Because, as Kat discovered, yanking weeds that have already gone to seed spreads the seeds. When weeds are seedy, don't pull right away. Instead use that flame weeder to incinerate the tops of the plants. Then run the flame up and down the sides of the plants; wherever you see seed pods. The torch will toast those seeds, and you can then pull out the plants without planting next year's crop of weeds. Bonus: Many weed seeds look like Munchkin fireworks when they pop!
(Yes, the words 'easily amused' do come to mind; saves me a fortune on my cable bill.)
Anyway; next season, delay planting these areas until any missed weed seeds have germinated and been growing for two weeks. Then carefully and methodically slice them off at the soil line with a hoe that has a flat super-sharp blade, like a diamond hoe—creating what's known as a 'stale seed bed'. And whatever you do, don't till the soil; tilling plants weed seeds!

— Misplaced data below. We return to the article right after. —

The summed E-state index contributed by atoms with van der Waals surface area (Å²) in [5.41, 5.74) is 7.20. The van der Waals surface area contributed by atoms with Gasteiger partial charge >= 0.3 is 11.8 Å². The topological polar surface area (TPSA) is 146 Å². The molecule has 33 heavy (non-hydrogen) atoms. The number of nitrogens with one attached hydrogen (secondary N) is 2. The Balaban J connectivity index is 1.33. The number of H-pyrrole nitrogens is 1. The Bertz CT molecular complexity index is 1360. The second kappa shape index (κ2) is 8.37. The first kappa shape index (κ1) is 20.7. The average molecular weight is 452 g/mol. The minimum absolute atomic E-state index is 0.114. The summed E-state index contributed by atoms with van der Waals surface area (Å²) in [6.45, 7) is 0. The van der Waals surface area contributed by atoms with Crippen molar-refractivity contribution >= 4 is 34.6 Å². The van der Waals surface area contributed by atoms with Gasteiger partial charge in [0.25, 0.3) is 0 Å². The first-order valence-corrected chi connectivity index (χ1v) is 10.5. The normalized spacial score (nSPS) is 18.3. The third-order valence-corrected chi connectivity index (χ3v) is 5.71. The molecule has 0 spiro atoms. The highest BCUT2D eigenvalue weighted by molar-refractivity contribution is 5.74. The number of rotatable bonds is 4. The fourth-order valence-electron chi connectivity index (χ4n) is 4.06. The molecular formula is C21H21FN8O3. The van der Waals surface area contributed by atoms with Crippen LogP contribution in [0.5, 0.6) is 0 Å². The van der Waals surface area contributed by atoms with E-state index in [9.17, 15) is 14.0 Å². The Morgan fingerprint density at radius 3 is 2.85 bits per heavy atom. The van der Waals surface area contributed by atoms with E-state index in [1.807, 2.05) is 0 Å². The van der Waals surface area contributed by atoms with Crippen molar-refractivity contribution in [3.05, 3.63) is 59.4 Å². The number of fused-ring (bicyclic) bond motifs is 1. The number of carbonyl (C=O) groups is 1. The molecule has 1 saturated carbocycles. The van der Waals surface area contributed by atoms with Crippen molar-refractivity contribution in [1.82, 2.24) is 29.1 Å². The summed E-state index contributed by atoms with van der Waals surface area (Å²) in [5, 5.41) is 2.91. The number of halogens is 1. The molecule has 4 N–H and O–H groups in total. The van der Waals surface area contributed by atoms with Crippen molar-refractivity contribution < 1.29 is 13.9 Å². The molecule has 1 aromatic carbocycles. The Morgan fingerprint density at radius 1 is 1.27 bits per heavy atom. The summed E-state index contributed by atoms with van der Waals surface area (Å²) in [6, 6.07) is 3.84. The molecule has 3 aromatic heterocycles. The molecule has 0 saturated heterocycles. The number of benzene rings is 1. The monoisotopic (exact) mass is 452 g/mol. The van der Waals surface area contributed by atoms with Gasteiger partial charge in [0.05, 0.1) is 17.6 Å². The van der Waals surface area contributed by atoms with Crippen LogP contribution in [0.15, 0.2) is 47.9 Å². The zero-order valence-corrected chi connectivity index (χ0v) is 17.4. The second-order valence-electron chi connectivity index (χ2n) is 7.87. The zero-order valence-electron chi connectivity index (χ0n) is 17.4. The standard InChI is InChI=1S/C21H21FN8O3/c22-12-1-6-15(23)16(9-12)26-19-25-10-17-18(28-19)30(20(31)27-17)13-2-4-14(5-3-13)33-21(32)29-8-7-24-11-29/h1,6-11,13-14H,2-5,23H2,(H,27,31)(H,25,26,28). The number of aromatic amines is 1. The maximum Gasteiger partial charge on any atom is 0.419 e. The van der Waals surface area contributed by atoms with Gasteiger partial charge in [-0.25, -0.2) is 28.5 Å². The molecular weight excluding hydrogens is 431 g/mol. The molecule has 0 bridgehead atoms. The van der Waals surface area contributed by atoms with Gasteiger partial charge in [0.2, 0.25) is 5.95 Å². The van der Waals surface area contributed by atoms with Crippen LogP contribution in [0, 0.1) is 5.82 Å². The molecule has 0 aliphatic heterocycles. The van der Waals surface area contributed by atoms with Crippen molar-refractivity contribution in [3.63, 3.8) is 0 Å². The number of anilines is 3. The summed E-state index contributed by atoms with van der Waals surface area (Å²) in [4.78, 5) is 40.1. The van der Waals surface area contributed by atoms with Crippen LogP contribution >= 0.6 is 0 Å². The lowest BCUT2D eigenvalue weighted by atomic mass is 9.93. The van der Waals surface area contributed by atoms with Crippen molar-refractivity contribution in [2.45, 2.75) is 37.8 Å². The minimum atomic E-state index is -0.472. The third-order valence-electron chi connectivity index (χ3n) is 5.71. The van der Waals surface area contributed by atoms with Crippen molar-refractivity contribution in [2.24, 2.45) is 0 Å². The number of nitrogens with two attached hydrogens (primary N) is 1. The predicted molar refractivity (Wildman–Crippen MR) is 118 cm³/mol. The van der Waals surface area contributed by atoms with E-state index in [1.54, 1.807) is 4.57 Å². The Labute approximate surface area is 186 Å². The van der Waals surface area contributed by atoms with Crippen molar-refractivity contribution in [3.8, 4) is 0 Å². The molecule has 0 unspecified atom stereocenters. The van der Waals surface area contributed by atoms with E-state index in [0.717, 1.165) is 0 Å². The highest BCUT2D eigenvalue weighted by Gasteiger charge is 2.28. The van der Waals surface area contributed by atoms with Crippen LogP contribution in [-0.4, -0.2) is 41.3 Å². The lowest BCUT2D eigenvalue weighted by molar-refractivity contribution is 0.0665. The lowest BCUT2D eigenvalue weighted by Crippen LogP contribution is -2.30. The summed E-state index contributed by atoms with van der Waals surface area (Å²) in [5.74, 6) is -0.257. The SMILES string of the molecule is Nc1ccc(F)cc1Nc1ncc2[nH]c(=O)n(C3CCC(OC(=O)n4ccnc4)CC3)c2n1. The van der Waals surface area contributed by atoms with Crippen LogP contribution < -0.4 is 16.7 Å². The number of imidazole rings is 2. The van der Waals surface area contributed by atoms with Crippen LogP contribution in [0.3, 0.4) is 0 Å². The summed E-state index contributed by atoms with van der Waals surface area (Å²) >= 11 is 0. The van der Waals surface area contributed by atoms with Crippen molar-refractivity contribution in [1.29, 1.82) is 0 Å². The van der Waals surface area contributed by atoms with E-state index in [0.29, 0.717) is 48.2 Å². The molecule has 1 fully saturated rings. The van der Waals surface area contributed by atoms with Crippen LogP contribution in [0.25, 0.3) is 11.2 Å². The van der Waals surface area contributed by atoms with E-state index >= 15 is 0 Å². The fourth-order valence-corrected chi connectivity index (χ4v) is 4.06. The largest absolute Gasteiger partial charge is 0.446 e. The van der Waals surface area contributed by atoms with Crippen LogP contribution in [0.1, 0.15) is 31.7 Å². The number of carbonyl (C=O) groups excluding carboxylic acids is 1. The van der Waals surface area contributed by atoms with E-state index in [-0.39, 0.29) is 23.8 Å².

An alternative tactic would be to use the natural pre-emergent herbicide, corn gluten meal. Just as you would do with cool-season lawns, applying corn gluten meal at the rate of twenty pounds per thousand square feet in the Spring (when forsythia and redbud just begin to bloom or when the soil temp reaches 55 degrees F. measured four inches down) would prevent a lot of dormant weed seeds from sprouting. Heck—because those seeds are on the surface, 'CGM' might provide astounding control. (Be sure to apply as per package directions.)